Yang Chi-Chuan’s (b.1985, Taipei) work is characterised by a subtle and evocative nature that explores the connections between individuals, locations, items, and occurrences. Her artistic works encompass drawings, installations, sound pieces, and most recently wind chimes and kinetic curtain sculptures. These creations can be interpreted as a continuing collection of stories that explore the interconnectedness of things. The narrative quality of her art is inviting, charming, and captivating, immersing the audience in different situations and allowing them to examine a variety of issues related to life, family, politics, urban surroundings, and numerous cultural aspects.

A recurring theme in Yang’s work is the exploration of personal experiences, a distinct and significant subject that holds relevance for everyone, particularly during their developmental years. Picturing the stories you have told me (2018), for example, is a collection of crayon illustrations accompanied by an audio recording. The intricate small-size compositions resemble fragments, unhurriedly scavenging memories and snippets of stories. In parallel, the recording fosters a feeling of immersion, guiding the viewer into a realm of intimacy and trust. The composite aspects of the work are intricately intertwined and imbued with an air of enigma: the presence of the “you” and the “me” in the narrative prompts us to inquire about the specific time and place of the events, compelling us to delve further and uncover responses.

Nine Lines (2018) is a substantial installation that depicts a choreographed arrangement of power lines and utility poles, intertwined and leaning against one another, representing the mundane aspects of daily life. As if uprooted from the streets, one pole bends, the other carries a microphone, encouraging the audience to think about our surroundings on the streets one passes everyday and takes for granted. Additionally, it evokes thoughts of transformation, the end of an era, and the emergence of advanced and streamlined methods of energy transportation and communication. By appropriating bodily, anthropomorphic poles, Yang’s work serves as a means of reflecting on the changes in our urban or societal landscape. Other installations that also emphasise immersion, such as Essays: A Platform (2017), are particularly theatrical, constructing intricate stages in which the audience is exposed to captivating scenes and scenarios.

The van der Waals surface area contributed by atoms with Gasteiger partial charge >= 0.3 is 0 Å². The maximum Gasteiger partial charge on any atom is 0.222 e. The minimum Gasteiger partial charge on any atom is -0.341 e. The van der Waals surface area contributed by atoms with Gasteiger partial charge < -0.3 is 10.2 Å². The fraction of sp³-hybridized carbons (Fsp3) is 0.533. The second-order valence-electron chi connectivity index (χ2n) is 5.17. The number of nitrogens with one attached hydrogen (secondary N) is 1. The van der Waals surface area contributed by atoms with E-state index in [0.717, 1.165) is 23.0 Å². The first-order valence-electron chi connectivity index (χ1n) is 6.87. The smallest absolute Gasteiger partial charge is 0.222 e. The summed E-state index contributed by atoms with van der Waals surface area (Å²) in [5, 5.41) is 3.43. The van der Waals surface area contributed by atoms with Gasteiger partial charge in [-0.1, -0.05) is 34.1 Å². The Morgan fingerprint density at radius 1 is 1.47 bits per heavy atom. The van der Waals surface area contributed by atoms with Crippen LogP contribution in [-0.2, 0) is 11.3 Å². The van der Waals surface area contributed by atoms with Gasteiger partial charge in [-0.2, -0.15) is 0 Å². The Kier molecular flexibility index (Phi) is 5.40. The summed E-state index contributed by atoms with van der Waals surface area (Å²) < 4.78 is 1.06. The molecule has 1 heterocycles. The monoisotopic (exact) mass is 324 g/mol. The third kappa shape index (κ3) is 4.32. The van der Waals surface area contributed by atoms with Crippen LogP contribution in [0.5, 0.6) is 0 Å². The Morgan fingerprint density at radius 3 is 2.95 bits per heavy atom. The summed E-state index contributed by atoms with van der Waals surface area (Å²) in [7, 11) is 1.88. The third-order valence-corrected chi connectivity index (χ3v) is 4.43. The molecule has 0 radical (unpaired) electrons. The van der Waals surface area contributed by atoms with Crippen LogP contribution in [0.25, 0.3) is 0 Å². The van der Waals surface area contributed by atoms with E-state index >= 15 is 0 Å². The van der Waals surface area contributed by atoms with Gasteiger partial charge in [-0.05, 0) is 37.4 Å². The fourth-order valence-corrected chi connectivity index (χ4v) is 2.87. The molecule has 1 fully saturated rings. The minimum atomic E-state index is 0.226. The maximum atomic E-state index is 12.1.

After realising the “Plastonki” exhibition in 2021, Yang has been delving deeper into the physical and emotional characteristics of handcrafted ceramics, suspending an array of ceramic objects in tree structures or vertically, producing motorised wind chimes that spin and ring, and curtains that gradually rise and fall. The recent ceramic installations crystallise different threads of Yang’s practice over the past ten years—an ever-deepening exploration of personal experience, the natural environment, architectural space, memory, sound, ruin, performativity, organic form and non-readymade. Wind chimes have also transformed the gesture of suspension with which Yang has been fascinated for years—she gingerly demonstrated her interest in pendulous movements and suspension in exhibitions such as “Specimen” (2014), “What a Wonderful World” (2017), and in installations such as Nine Lines. Yang’s recent sound-ceramic installation commissioned by the 2023 Taipei Biennial juxtaposes the wind chimes and curtain pieces presented at the solo exhibition “Tuning into Autumn” (2023): the former examines one’s struggle with anxiety and fear, while the latter signifies ways in which one may calmly embrace life. In the landscape of “Tuning into Autumn”, Yang gently encourages visitors to recalibrate their speed, to relive a cadence that aligns with nature, to revisit affection and fondness, and to, ultimately, cultivate a state of tranquility with life, as fallen leaves and seeds.

Yang’s artistic approach encompasses several mediums and focuses on documenting, safeguarding, and reflecting on events, ideas, and individuals. She serves as an interpretive visual archivist, as well as a guardian of hidden knowledge. Amidst a constantly changing world, her practice exudes a sense of calmness that beckons you to engage and explore at your own leisure, unravelling what exists or has existed. By recording and sharing these ideas, Yang embodies an appealing sense of humanism and a compassionate exploration filled with warmth.

Yang’s recent solo exhibitions include: “Tuning into Autumn”, Kiang Malingue, Taipei (2023); “Plastonki”, Kiang Malingue, Hong Kong (2021); “Plastonki”, Künstlerhaus Bethanien, Berlin, Germany (2020); “Have a Good Day”, Taipei Artist Village (2017); “Tick-Tock”, Things That Can Happen, Hong Kong (2017); “Essays During the Night”, Juming Museum, Taipei, Taiwan (2017). She participated in the 2023 Taipei Biennial “Small World”. She was the finalist for the 2018 Art Sanya Huayu Youth Award, and the 2017 Taipei Arts Award.